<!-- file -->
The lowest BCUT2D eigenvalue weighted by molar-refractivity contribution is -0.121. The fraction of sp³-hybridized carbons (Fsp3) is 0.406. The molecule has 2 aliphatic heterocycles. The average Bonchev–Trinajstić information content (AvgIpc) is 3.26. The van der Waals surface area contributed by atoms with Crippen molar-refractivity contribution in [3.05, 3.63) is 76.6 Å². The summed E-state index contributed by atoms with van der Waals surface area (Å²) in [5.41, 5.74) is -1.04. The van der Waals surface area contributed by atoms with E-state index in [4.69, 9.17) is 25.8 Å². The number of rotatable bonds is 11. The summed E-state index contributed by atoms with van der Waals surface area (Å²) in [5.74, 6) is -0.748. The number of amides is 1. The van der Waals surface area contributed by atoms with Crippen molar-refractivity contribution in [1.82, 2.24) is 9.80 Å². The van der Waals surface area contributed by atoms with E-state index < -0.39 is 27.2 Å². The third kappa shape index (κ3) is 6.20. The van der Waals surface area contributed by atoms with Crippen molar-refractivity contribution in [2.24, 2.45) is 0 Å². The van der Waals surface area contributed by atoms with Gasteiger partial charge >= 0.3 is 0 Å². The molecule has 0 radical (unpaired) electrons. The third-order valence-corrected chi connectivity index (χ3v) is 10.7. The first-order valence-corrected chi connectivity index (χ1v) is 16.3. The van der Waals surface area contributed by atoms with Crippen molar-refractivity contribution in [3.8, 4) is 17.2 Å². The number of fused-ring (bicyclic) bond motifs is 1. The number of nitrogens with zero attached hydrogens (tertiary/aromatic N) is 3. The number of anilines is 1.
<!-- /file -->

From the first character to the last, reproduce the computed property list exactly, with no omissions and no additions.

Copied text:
The lowest BCUT2D eigenvalue weighted by molar-refractivity contribution is -0.121. The fraction of sp³-hybridized carbons (Fsp3) is 0.406. The molecule has 2 aliphatic heterocycles. The average Bonchev–Trinajstić information content (AvgIpc) is 3.26. The van der Waals surface area contributed by atoms with Crippen molar-refractivity contribution in [3.05, 3.63) is 76.6 Å². The summed E-state index contributed by atoms with van der Waals surface area (Å²) in [5.41, 5.74) is -1.04. The van der Waals surface area contributed by atoms with E-state index in [4.69, 9.17) is 25.8 Å². The number of rotatable bonds is 11. The summed E-state index contributed by atoms with van der Waals surface area (Å²) in [5.74, 6) is -0.748. The number of amides is 1. The van der Waals surface area contributed by atoms with Crippen molar-refractivity contribution in [1.82, 2.24) is 9.80 Å². The van der Waals surface area contributed by atoms with E-state index < -0.39 is 27.2 Å². The third kappa shape index (κ3) is 6.20. The van der Waals surface area contributed by atoms with Crippen molar-refractivity contribution in [2.24, 2.45) is 0 Å². The van der Waals surface area contributed by atoms with Gasteiger partial charge >= 0.3 is 0 Å². The molecule has 0 radical (unpaired) electrons. The third-order valence-corrected chi connectivity index (χ3v) is 10.7. The first-order valence-corrected chi connectivity index (χ1v) is 16.3. The van der Waals surface area contributed by atoms with Crippen molar-refractivity contribution in [3.8, 4) is 17.2 Å². The number of fused-ring (bicyclic) bond motifs is 1. The number of nitrogens with zero attached hydrogens (tertiary/aromatic N) is 3. The number of anilines is 1.